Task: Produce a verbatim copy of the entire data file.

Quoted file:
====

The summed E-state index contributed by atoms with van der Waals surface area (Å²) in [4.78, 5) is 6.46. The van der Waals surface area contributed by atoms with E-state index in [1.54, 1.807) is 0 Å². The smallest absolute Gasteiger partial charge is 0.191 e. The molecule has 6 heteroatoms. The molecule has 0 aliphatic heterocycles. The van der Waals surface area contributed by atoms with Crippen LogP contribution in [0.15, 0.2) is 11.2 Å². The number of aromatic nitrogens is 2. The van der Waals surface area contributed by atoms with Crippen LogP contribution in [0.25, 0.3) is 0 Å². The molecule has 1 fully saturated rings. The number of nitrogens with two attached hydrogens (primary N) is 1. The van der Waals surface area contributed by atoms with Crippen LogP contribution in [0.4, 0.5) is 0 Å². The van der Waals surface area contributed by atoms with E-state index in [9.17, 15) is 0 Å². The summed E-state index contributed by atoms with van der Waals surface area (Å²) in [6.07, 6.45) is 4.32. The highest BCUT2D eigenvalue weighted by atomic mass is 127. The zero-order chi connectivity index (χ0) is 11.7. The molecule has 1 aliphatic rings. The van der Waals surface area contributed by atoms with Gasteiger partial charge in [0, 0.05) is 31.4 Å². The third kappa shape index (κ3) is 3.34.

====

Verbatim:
The summed E-state index contributed by atoms with van der Waals surface area (Å²) in [4.78, 5) is 6.46. The van der Waals surface area contributed by atoms with E-state index in [1.54, 1.807) is 0 Å². The smallest absolute Gasteiger partial charge is 0.191 e. The molecule has 6 heteroatoms. The molecule has 0 aliphatic heterocycles. The van der Waals surface area contributed by atoms with Crippen LogP contribution in [0.15, 0.2) is 11.2 Å². The number of aromatic nitrogens is 2. The van der Waals surface area contributed by atoms with Crippen LogP contribution in [0.25, 0.3) is 0 Å². The molecule has 1 fully saturated rings. The number of nitrogens with two attached hydrogens (primary N) is 1. The van der Waals surface area contributed by atoms with Crippen LogP contribution in [0.4, 0.5) is 0 Å². The van der Waals surface area contributed by atoms with E-state index in [9.17, 15) is 0 Å². The summed E-state index contributed by atoms with van der Waals surface area (Å²) in [6.07, 6.45) is 4.32. The highest BCUT2D eigenvalue weighted by atomic mass is 127. The zero-order chi connectivity index (χ0) is 11.7. The molecule has 1 aliphatic rings. The van der Waals surface area contributed by atoms with Gasteiger partial charge in [0, 0.05) is 31.4 Å². The third kappa shape index (κ3) is 3.34.